**Background/Question/Methods**

Overarching perspectives in statistical hypothesis testing and model evaluation (frequentist/information-theoretic/Bayesian) have led to methods that vary widely with respect to their underlying philosophy and intended purpose. Unfortunately, these constraints are often poorly understood by ecologists, leading to model misapplication and misinterpretation. For example, many theoretical frameworks in ecology are attempts to mathematically depict *particular* natural conditions; for instance, “default”, or “no effect” patterns. This is done because an explicit effect (often 0) can be set for H_{0}, whereas H_{A} can define only “some effect” distinct from H_{0}. As a result, many ecologists have quantified the validity of said models/predictions by setting them as null hypotheses in frequentist significance tests. Frequentist significance tests, however, no not allow empirical confirmation of null (or alternative) hypotheses. Instead, under the conventional severe-falsificationist framework we “reject” or *provisionally* “fail to reject H_{0.}”

We can compare the perspectives of widely disparate statistical methods using the likelihood ratio test statistic, *X*^{2} (two times the difference in H_{A} and H_{0} log-likelihoods). Under a conventional significance testing perspective the line of demarcation between H_{0} and H_{A} is the critical value *X*^{2} = 1.96^{2}. Conversely, for *AIC* and *BIC* this line is *X*^{2} = 2, and *X*^{2 }= log(*n*), respectively. For practical and comparative purposes, I. J. Good’s “Bayes/non-Bayes compromise” has the demarcation line *X*^{2} = Φ^{-1}{1 – 0.25/ (*n*)^{0.5}}, where Φ^{-1} (*p*) denotes the probit function at probability *p*. These lines can be used to graphically demonstrate the divergence of the aforementioned methods as *n* increases.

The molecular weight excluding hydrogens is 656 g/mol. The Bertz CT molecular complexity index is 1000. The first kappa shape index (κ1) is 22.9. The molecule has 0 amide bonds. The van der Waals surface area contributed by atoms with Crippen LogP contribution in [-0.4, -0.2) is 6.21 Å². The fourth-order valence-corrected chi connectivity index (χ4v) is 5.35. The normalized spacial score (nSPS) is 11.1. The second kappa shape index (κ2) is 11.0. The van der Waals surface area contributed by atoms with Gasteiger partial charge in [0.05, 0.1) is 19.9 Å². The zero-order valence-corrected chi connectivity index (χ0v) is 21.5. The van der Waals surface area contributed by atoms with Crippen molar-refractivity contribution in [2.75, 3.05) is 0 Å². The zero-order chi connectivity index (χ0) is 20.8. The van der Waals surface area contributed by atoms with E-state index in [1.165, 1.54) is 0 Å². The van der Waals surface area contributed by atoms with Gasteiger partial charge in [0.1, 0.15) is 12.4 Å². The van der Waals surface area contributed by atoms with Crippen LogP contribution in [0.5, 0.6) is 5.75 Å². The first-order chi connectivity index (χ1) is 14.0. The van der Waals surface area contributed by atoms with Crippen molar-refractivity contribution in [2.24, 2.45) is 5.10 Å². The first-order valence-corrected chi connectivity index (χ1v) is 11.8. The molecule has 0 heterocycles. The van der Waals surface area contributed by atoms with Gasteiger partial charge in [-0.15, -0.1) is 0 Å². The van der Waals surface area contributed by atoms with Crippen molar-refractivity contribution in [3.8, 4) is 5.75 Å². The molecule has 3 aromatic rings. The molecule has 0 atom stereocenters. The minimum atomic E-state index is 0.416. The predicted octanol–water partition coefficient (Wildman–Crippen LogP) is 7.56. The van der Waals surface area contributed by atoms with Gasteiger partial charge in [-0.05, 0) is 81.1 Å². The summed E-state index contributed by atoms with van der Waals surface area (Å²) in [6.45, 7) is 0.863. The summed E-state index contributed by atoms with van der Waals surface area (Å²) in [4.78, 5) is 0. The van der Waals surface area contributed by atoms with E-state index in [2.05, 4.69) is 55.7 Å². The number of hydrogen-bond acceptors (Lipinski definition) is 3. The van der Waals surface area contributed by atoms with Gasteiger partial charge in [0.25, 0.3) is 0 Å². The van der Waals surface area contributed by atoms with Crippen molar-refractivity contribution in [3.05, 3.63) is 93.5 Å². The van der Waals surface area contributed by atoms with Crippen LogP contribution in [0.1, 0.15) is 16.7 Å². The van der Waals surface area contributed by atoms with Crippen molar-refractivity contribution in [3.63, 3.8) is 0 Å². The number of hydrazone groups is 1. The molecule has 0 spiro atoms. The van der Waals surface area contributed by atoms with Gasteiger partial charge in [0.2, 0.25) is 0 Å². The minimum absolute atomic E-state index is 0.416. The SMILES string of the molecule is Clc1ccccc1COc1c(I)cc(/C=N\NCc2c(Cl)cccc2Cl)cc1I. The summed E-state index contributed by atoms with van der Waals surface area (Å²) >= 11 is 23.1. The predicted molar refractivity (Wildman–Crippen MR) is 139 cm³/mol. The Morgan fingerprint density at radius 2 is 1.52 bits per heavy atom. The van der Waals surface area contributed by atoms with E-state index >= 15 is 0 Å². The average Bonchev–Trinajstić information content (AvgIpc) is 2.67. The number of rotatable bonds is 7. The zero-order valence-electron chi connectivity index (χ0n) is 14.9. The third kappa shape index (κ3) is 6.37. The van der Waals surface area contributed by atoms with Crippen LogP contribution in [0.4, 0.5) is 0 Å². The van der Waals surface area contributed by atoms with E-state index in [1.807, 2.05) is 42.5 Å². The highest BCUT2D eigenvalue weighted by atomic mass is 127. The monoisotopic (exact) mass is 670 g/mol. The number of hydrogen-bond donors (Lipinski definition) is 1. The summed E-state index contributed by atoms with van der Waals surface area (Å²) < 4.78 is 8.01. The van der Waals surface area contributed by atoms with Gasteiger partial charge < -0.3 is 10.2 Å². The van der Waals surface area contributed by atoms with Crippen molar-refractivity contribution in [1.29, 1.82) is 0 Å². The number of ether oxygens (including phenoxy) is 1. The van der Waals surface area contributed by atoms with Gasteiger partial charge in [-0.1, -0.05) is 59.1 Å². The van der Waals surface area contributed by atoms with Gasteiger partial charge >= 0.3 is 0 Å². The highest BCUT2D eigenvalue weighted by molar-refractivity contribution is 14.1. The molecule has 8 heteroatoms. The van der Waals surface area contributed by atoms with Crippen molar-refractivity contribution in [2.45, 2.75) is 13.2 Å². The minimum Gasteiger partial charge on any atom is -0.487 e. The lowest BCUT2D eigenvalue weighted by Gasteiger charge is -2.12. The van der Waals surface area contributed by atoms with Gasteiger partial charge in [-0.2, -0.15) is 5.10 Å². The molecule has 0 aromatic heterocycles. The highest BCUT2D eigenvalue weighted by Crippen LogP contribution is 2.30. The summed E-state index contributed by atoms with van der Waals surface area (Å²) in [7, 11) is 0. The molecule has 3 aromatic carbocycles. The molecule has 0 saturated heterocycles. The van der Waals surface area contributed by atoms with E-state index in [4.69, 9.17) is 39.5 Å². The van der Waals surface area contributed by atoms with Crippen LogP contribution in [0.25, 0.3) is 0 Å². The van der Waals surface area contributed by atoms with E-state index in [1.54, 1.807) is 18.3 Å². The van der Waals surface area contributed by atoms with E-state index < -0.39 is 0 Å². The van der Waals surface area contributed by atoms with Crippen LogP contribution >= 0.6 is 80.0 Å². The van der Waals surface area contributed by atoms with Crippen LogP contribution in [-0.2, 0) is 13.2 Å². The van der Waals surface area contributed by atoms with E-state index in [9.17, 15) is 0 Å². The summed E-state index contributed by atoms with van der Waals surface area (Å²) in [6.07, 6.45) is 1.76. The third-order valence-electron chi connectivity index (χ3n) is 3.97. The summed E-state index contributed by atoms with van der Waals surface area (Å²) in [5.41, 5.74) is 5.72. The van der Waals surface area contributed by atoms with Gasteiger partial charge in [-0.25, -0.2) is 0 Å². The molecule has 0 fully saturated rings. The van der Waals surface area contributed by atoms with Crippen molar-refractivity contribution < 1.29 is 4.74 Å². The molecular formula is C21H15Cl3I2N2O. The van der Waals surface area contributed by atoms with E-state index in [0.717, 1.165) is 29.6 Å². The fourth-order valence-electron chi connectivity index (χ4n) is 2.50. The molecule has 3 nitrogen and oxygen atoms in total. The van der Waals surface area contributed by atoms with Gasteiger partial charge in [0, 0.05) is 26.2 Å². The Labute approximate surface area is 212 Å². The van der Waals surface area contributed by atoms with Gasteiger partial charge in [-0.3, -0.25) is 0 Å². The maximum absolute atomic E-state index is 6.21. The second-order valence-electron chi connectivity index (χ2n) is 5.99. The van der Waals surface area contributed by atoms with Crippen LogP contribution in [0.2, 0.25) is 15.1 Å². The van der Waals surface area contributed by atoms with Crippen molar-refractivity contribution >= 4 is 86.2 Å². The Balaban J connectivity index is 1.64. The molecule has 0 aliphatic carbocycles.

By considering effect size, and thus defining the distribution of *X*^{2} under H_{A}, our approach can also be used to intuitively demonstrate the* strong consistency* of *BIC *and Good’s compromise in model selection. Strong consistency requires that as sample size approaches infinity the true model, from a group of models, will be selected. Our approach can also be extended to consider the behavior of metrics for models with widely differing numbers of parameters.

**Results/Conclusions**

** **The demarcation lines/surfaces for significance testing, *AIC*, *BIC*, and Good’s compromise represent locations along a conceptual continuum of hypothesis refutation/confirmation. *AIC* and significance testing do not consider sample size, thus as sample size grows large these methods will reject H_{0} with probability 1. These methods are therefore strongly *refutative*. On the other hand, BIC and Good's compromise demand more evidence against H_{0} for rejection as sample size increases. These methods were intended to *confirm* the correct hypothesis, H_{A} or H_{0}.